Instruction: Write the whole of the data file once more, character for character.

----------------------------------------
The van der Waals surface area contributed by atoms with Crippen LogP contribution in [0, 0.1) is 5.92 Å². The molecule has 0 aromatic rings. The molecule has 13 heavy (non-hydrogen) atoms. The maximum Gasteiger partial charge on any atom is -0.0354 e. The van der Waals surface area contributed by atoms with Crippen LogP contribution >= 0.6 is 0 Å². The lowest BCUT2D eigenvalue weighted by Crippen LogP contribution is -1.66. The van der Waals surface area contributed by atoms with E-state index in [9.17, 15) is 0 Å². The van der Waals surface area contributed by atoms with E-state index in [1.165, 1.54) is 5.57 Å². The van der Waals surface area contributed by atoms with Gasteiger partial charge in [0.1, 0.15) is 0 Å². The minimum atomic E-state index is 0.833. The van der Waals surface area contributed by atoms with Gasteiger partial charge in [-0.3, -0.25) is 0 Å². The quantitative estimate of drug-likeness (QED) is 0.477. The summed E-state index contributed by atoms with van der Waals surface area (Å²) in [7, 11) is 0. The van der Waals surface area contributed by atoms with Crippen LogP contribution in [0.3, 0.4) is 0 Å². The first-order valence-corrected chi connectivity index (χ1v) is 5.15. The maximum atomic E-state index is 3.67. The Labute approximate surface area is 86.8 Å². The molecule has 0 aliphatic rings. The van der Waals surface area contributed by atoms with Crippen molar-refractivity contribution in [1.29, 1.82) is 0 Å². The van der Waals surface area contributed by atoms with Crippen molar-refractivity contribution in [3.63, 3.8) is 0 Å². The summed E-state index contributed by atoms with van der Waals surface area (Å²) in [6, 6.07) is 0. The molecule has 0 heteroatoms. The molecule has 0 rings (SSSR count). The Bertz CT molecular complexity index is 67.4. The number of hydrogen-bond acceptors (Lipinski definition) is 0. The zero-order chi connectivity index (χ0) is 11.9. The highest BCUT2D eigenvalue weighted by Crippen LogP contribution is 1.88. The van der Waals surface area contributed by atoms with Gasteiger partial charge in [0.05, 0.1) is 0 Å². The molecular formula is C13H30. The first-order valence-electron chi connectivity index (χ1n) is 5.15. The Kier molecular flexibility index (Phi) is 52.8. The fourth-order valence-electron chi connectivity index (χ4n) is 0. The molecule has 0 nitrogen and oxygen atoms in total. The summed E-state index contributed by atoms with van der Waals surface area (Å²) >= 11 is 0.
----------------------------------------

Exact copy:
The van der Waals surface area contributed by atoms with Crippen LogP contribution in [0, 0.1) is 5.92 Å². The molecule has 0 aromatic rings. The molecule has 13 heavy (non-hydrogen) atoms. The maximum Gasteiger partial charge on any atom is -0.0354 e. The van der Waals surface area contributed by atoms with Crippen LogP contribution >= 0.6 is 0 Å². The lowest BCUT2D eigenvalue weighted by Crippen LogP contribution is -1.66. The van der Waals surface area contributed by atoms with E-state index in [9.17, 15) is 0 Å². The van der Waals surface area contributed by atoms with E-state index in [1.165, 1.54) is 5.57 Å². The van der Waals surface area contributed by atoms with Gasteiger partial charge in [0.1, 0.15) is 0 Å². The minimum atomic E-state index is 0.833. The van der Waals surface area contributed by atoms with Gasteiger partial charge in [-0.3, -0.25) is 0 Å². The quantitative estimate of drug-likeness (QED) is 0.477. The summed E-state index contributed by atoms with van der Waals surface area (Å²) in [7, 11) is 0. The van der Waals surface area contributed by atoms with Crippen LogP contribution in [0.3, 0.4) is 0 Å². The first-order valence-corrected chi connectivity index (χ1v) is 5.15. The maximum atomic E-state index is 3.67. The Labute approximate surface area is 86.8 Å². The molecule has 0 aliphatic rings. The van der Waals surface area contributed by atoms with Crippen molar-refractivity contribution in [1.29, 1.82) is 0 Å². The van der Waals surface area contributed by atoms with Crippen molar-refractivity contribution in [3.63, 3.8) is 0 Å². The summed E-state index contributed by atoms with van der Waals surface area (Å²) in [6, 6.07) is 0. The molecule has 0 heteroatoms. The molecule has 0 rings (SSSR count). The Bertz CT molecular complexity index is 67.4. The number of hydrogen-bond acceptors (Lipinski definition) is 0. The zero-order chi connectivity index (χ0) is 11.9. The highest BCUT2D eigenvalue weighted by Crippen LogP contribution is 1.88. The van der Waals surface area contributed by atoms with Gasteiger partial charge in [0.05, 0.1) is 0 Å². The molecular formula is C13H30. The first-order valence-electron chi connectivity index (χ1n) is 5.15. The Kier molecular flexibility index (Phi) is 52.8. The fourth-order valence-electron chi connectivity index (χ4n) is 0. The molecule has 0 nitrogen and oxygen atoms in total. The summed E-state index contributed by atoms with van der Waals surface area (Å²) >= 11 is 0.